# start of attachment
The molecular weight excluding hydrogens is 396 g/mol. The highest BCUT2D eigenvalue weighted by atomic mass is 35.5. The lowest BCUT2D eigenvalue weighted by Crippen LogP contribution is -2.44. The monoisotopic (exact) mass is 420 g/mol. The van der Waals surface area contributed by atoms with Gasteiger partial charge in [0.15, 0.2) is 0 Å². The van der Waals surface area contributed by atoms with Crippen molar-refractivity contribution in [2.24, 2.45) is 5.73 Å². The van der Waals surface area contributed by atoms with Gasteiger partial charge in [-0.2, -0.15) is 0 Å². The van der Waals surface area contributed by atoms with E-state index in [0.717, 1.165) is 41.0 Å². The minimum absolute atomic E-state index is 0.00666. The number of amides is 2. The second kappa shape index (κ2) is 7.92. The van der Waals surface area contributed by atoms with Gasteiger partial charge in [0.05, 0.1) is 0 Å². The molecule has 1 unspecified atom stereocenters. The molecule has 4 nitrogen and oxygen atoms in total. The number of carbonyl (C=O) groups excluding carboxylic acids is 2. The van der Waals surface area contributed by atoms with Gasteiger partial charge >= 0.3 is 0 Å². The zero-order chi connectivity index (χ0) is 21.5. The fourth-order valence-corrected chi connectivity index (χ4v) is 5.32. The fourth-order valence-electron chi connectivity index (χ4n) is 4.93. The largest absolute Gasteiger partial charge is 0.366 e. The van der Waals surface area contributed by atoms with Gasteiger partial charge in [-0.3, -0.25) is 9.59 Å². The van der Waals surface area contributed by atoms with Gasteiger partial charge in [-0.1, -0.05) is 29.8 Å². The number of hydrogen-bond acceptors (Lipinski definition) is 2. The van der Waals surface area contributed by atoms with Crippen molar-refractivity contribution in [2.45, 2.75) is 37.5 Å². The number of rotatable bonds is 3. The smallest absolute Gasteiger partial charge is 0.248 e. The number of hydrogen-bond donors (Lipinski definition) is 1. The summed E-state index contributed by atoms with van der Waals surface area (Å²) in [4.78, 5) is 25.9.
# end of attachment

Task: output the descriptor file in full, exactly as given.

The molecular weight excluding hydrogens is 396 g/mol. The highest BCUT2D eigenvalue weighted by atomic mass is 35.5. The lowest BCUT2D eigenvalue weighted by Crippen LogP contribution is -2.44. The monoisotopic (exact) mass is 420 g/mol. The van der Waals surface area contributed by atoms with Gasteiger partial charge in [0.15, 0.2) is 0 Å². The van der Waals surface area contributed by atoms with Crippen molar-refractivity contribution in [2.24, 2.45) is 5.73 Å². The van der Waals surface area contributed by atoms with Gasteiger partial charge in [-0.2, -0.15) is 0 Å². The van der Waals surface area contributed by atoms with E-state index in [0.717, 1.165) is 41.0 Å². The minimum absolute atomic E-state index is 0.00666. The number of amides is 2. The second kappa shape index (κ2) is 7.92. The van der Waals surface area contributed by atoms with Gasteiger partial charge in [0.05, 0.1) is 0 Å². The molecule has 1 unspecified atom stereocenters. The molecule has 4 nitrogen and oxygen atoms in total. The number of carbonyl (C=O) groups excluding carboxylic acids is 2. The van der Waals surface area contributed by atoms with Gasteiger partial charge >= 0.3 is 0 Å². The zero-order chi connectivity index (χ0) is 21.5. The fourth-order valence-corrected chi connectivity index (χ4v) is 5.32. The fourth-order valence-electron chi connectivity index (χ4n) is 4.93. The largest absolute Gasteiger partial charge is 0.366 e. The van der Waals surface area contributed by atoms with Gasteiger partial charge in [-0.3, -0.25) is 9.59 Å². The van der Waals surface area contributed by atoms with Gasteiger partial charge in [-0.1, -0.05) is 29.8 Å². The number of hydrogen-bond acceptors (Lipinski definition) is 2. The van der Waals surface area contributed by atoms with Crippen molar-refractivity contribution in [2.45, 2.75) is 37.5 Å². The number of rotatable bonds is 3. The smallest absolute Gasteiger partial charge is 0.248 e. The number of hydrogen-bond donors (Lipinski definition) is 1. The summed E-state index contributed by atoms with van der Waals surface area (Å²) in [4.78, 5) is 25.9.